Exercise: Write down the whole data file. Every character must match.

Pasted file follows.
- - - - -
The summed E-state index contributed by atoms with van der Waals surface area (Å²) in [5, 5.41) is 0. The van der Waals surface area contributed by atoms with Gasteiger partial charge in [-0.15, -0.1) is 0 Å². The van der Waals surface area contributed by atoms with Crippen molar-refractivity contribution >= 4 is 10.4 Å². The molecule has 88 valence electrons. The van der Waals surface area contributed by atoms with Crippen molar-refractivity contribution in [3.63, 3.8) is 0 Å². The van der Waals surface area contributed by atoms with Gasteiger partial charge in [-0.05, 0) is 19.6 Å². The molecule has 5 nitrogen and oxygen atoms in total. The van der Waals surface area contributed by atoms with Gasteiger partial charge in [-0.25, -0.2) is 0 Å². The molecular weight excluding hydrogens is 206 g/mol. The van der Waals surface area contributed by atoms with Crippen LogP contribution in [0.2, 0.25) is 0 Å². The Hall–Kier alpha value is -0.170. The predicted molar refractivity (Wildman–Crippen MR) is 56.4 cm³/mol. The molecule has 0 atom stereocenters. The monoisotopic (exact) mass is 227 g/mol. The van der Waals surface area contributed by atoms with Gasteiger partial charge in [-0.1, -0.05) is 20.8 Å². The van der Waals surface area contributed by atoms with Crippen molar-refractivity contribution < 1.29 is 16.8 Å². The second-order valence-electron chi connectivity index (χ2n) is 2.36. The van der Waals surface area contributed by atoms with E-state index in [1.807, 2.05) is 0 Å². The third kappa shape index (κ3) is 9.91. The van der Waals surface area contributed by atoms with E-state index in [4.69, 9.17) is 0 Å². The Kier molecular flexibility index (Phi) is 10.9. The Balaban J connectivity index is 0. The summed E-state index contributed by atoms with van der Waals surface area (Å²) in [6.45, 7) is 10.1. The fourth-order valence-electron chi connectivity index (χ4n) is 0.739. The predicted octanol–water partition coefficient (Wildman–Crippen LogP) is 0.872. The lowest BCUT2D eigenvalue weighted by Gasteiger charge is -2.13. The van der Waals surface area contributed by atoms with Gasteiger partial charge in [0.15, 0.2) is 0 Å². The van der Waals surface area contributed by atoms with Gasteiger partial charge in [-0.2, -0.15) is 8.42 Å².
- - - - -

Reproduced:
The summed E-state index contributed by atoms with van der Waals surface area (Å²) in [5, 5.41) is 0. The van der Waals surface area contributed by atoms with Gasteiger partial charge in [-0.15, -0.1) is 0 Å². The van der Waals surface area contributed by atoms with Crippen molar-refractivity contribution >= 4 is 10.4 Å². The molecule has 88 valence electrons. The van der Waals surface area contributed by atoms with Crippen molar-refractivity contribution in [3.63, 3.8) is 0 Å². The van der Waals surface area contributed by atoms with Gasteiger partial charge in [-0.05, 0) is 19.6 Å². The molecule has 5 nitrogen and oxygen atoms in total. The van der Waals surface area contributed by atoms with Gasteiger partial charge in [-0.25, -0.2) is 0 Å². The molecular weight excluding hydrogens is 206 g/mol. The van der Waals surface area contributed by atoms with Crippen LogP contribution in [0.2, 0.25) is 0 Å². The Hall–Kier alpha value is -0.170. The predicted molar refractivity (Wildman–Crippen MR) is 56.4 cm³/mol. The molecule has 0 atom stereocenters. The monoisotopic (exact) mass is 227 g/mol. The van der Waals surface area contributed by atoms with Gasteiger partial charge in [-0.1, -0.05) is 20.8 Å². The van der Waals surface area contributed by atoms with Crippen molar-refractivity contribution < 1.29 is 16.8 Å². The second-order valence-electron chi connectivity index (χ2n) is 2.36. The van der Waals surface area contributed by atoms with E-state index in [1.807, 2.05) is 0 Å². The third kappa shape index (κ3) is 9.91. The van der Waals surface area contributed by atoms with E-state index in [4.69, 9.17) is 0 Å². The Kier molecular flexibility index (Phi) is 10.9. The Balaban J connectivity index is 0. The summed E-state index contributed by atoms with van der Waals surface area (Å²) in [6.45, 7) is 10.1. The fourth-order valence-electron chi connectivity index (χ4n) is 0.739. The predicted octanol–water partition coefficient (Wildman–Crippen LogP) is 0.872. The lowest BCUT2D eigenvalue weighted by Gasteiger charge is -2.13. The van der Waals surface area contributed by atoms with Gasteiger partial charge in [0.15, 0.2) is 0 Å². The van der Waals surface area contributed by atoms with Gasteiger partial charge in [-0.2, -0.15) is 8.42 Å².